Fluctuating prices will create chaotic chain reactions unless governments and businesses get to grips with a new world order defined by resource politics, says Resources Futures, a new report. Mutually destructive trade policies and an ever more unpredictable global environment will add to the cocktail of resource-related fears.
Resources Futures shows that in an interconnected world, volatile prices pose far greater threats than physical scarcities. Shocks reverberate across supply chains when communities protest in Peru, rainfall levels drop in the American Midwest, o r a flood hits Australia – often sending global resource markets into a tailspin.
As world leaders make limited progress in Doha, the report claims that grasping the politics of resources is a pre-condition for tackling major global challenges, such as climate change.
Resources Futures is based on analysis of 12 million data points from more than 200 countries and 1,200 types of natural resources. It finds that:
- Volatility of resource prices is the new normal, hitting both consumers and producers. Confronting volatile prices is effectively an insurance policy for the global economy. Investing in social and environmental improvements in new producer states in the developing world is not charity; it is a critical part of this insurance policy.
- Trade is becoming a frontline for conflicts over resources, at a time when the world is more dependent than ever on resources trade, which grew by 50% in the last ten years.
- Environmental change and degradation, especially water scarcity and climate change, is making business-as-usual practices obsolete and threatening the global production system.
To avoid sleepwalking into a prolonged era of resource-related strife, the report proposes:
- The formation of a 'coalition of the committed', or a new grouping of the world’s key resource producers and consumers – a ‘Resources 30’, or 'R30'. The coalition’s first task should be to tackle price shocks.
- Initiatives to improve transparency, manage interdependencies, and strengthen climate adaptation should be prioritized by donors in the coming wave of new producer countries. Their fast expanding resource sectors are potential flashpoints for social and political tensions.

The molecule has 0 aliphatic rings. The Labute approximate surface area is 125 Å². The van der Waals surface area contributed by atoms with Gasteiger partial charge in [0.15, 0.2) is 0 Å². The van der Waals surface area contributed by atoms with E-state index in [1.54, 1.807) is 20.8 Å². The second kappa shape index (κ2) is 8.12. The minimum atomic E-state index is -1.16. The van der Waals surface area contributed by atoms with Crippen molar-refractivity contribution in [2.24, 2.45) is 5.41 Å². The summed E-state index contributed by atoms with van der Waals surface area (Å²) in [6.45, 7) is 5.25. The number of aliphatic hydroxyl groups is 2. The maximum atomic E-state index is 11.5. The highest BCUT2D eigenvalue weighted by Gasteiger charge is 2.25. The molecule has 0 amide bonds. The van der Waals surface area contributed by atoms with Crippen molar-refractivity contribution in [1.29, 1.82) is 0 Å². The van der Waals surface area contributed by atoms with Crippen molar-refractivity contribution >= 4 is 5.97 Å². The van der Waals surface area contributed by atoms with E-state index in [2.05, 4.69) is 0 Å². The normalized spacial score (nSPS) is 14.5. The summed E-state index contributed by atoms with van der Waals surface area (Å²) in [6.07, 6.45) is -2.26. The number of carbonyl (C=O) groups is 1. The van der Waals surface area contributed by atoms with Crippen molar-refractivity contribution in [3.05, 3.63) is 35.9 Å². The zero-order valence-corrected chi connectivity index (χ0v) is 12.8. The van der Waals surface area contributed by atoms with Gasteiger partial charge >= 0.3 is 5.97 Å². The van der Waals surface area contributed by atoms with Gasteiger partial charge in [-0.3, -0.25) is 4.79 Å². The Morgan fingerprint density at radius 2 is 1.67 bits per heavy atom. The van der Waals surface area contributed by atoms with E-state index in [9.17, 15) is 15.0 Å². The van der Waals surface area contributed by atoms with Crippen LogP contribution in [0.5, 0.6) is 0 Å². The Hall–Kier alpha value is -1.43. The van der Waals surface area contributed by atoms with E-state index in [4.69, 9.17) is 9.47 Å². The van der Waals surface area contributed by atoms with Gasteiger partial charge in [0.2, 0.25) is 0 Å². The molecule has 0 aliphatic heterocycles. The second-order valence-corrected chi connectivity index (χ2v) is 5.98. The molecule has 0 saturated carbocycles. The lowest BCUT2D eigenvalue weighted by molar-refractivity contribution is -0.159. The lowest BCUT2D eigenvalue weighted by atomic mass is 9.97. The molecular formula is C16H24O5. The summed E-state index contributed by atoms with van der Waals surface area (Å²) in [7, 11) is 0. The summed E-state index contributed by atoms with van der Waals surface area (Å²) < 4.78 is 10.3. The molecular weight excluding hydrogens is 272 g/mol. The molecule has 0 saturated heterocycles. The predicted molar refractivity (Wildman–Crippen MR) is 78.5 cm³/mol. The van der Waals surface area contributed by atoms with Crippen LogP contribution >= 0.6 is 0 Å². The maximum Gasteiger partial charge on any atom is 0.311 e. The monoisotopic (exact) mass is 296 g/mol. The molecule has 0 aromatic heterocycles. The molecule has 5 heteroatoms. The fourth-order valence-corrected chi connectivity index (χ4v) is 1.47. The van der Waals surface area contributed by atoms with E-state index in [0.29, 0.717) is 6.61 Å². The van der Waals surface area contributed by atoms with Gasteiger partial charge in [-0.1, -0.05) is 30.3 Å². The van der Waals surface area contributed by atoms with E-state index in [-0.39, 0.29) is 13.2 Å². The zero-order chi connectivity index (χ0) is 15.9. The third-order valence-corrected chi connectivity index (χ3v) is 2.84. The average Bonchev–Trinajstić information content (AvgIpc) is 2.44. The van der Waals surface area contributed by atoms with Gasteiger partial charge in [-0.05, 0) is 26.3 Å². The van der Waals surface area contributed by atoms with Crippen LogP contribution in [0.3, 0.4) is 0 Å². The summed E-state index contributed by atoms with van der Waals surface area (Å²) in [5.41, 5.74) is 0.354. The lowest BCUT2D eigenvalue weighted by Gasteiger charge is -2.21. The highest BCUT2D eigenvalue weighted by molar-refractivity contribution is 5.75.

- Expanding or linking the International Energy Agency’s emergency sharing mechanism to those in the emerging economies, especially China and India.
- Allowing companies crucial to fuel supply to access a percentage of national reserves without prior government approval, and tackle local disruptions before they hit international markets.
- Major biofuel-producing countries to collectively purchase options on grain and oilseed feedstocks from their biofuel industries. These would be triggered during food price spikes, acting as a virtual global food reserve.
Other key findings include:
- Volatile commodity markets are here to stay. The fundamental pressures that contributed to the resource crunch are expected to remain in place beyond 2020.
- Resource production is concentrated in eight countries: China, the US, Australia, the EU, Brazil, Russia, India and Indonesia.
- African countries are conspicuous by their absence from lists of major resource producers. Despite the hype about a ‘new scramble for Africa,’ many agricultural or resource-seeking investments remain speculative or have yet to commence production.
- China and India are at the epicentre of economic power and their resource suppliers, such as Brazil and Indonesia, are joining them as powerful global players. One in five tonnes of resources exported worldwide now goes to either China or India.
- Demand for resources has increased at unprecedented levels over the last ten years, and more growth is expected until at least 2030.
- By 2030 demand for steel is set to grow by 90%, copper by 60% and gas by 44%. As poorer countries become more affluent and population grows, demand for food, water and forest products will grow too.
Notes to Editors
Read Resources Futures
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